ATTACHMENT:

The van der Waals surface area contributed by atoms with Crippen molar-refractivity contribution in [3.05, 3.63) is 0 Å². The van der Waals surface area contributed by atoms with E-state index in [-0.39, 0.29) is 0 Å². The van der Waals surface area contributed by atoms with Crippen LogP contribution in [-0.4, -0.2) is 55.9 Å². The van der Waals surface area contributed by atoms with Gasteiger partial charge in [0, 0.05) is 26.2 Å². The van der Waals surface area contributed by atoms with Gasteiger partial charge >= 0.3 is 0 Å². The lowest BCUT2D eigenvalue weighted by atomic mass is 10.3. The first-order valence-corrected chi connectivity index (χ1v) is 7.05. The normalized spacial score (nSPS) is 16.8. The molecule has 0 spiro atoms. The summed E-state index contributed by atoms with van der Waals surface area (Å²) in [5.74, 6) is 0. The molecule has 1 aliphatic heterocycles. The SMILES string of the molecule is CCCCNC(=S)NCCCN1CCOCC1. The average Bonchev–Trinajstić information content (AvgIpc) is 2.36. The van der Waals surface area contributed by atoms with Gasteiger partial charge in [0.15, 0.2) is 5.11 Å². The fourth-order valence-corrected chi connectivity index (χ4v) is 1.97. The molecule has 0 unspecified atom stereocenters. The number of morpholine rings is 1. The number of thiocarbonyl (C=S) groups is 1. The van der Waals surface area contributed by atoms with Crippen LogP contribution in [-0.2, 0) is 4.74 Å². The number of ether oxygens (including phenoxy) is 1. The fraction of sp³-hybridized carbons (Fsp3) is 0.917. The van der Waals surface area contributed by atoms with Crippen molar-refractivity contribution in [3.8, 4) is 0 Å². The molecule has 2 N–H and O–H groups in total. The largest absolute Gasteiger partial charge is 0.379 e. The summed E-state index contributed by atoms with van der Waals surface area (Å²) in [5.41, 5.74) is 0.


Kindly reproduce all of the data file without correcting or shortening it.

The van der Waals surface area contributed by atoms with Crippen molar-refractivity contribution in [3.05, 3.63) is 0 Å². The van der Waals surface area contributed by atoms with E-state index in [-0.39, 0.29) is 0 Å². The van der Waals surface area contributed by atoms with Crippen LogP contribution in [-0.4, -0.2) is 55.9 Å². The van der Waals surface area contributed by atoms with Gasteiger partial charge in [0, 0.05) is 26.2 Å². The van der Waals surface area contributed by atoms with Gasteiger partial charge >= 0.3 is 0 Å². The lowest BCUT2D eigenvalue weighted by atomic mass is 10.3. The first-order valence-corrected chi connectivity index (χ1v) is 7.05. The normalized spacial score (nSPS) is 16.8. The molecule has 0 spiro atoms. The summed E-state index contributed by atoms with van der Waals surface area (Å²) in [5.74, 6) is 0. The molecule has 1 aliphatic heterocycles. The SMILES string of the molecule is CCCCNC(=S)NCCCN1CCOCC1. The average Bonchev–Trinajstić information content (AvgIpc) is 2.36. The van der Waals surface area contributed by atoms with Gasteiger partial charge in [0.15, 0.2) is 5.11 Å². The fourth-order valence-corrected chi connectivity index (χ4v) is 1.97. The molecule has 0 unspecified atom stereocenters. The number of morpholine rings is 1. The number of thiocarbonyl (C=S) groups is 1. The van der Waals surface area contributed by atoms with Crippen LogP contribution in [-0.2, 0) is 4.74 Å². The number of ether oxygens (including phenoxy) is 1. The fraction of sp³-hybridized carbons (Fsp3) is 0.917. The van der Waals surface area contributed by atoms with Crippen molar-refractivity contribution in [3.8, 4) is 0 Å². The molecule has 2 N–H and O–H groups in total. The largest absolute Gasteiger partial charge is 0.379 e. The summed E-state index contributed by atoms with van der Waals surface area (Å²) in [5.41, 5.74) is 0.